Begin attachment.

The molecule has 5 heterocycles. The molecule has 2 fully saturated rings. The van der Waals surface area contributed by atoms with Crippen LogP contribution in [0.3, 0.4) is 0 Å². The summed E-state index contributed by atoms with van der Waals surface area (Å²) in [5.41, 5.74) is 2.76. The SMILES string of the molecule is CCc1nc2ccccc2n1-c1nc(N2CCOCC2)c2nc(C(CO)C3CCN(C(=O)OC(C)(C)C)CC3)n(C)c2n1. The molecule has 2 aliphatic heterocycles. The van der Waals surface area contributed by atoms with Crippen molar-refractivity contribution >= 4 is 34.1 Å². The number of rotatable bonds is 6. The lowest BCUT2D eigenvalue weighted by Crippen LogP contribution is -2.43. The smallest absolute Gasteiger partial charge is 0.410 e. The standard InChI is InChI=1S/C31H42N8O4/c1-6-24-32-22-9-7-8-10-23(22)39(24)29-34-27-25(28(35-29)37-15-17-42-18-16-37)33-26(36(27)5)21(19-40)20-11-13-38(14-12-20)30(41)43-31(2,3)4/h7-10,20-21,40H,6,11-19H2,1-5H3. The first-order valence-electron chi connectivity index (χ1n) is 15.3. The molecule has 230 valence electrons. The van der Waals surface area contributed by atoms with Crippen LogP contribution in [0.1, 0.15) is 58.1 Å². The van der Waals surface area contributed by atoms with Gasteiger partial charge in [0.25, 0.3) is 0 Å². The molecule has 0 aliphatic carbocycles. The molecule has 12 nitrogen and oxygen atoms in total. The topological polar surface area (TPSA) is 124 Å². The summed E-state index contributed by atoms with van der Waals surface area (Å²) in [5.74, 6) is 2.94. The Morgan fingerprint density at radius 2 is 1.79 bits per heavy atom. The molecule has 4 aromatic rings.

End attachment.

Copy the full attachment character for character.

The molecule has 5 heterocycles. The molecule has 2 fully saturated rings. The van der Waals surface area contributed by atoms with Crippen LogP contribution in [0.3, 0.4) is 0 Å². The summed E-state index contributed by atoms with van der Waals surface area (Å²) in [5.41, 5.74) is 2.76. The SMILES string of the molecule is CCc1nc2ccccc2n1-c1nc(N2CCOCC2)c2nc(C(CO)C3CCN(C(=O)OC(C)(C)C)CC3)n(C)c2n1. The molecule has 2 aliphatic heterocycles. The van der Waals surface area contributed by atoms with Crippen molar-refractivity contribution >= 4 is 34.1 Å². The number of rotatable bonds is 6. The lowest BCUT2D eigenvalue weighted by Crippen LogP contribution is -2.43. The smallest absolute Gasteiger partial charge is 0.410 e. The standard InChI is InChI=1S/C31H42N8O4/c1-6-24-32-22-9-7-8-10-23(22)39(24)29-34-27-25(28(35-29)37-15-17-42-18-16-37)33-26(36(27)5)21(19-40)20-11-13-38(14-12-20)30(41)43-31(2,3)4/h7-10,20-21,40H,6,11-19H2,1-5H3. The first-order valence-electron chi connectivity index (χ1n) is 15.3. The molecule has 230 valence electrons. The van der Waals surface area contributed by atoms with Crippen LogP contribution in [0.1, 0.15) is 58.1 Å². The van der Waals surface area contributed by atoms with Gasteiger partial charge in [0.25, 0.3) is 0 Å². The molecule has 0 aliphatic carbocycles. The molecule has 12 nitrogen and oxygen atoms in total. The topological polar surface area (TPSA) is 124 Å². The summed E-state index contributed by atoms with van der Waals surface area (Å²) in [5.74, 6) is 2.94. The Morgan fingerprint density at radius 2 is 1.79 bits per heavy atom. The molecule has 4 aromatic rings.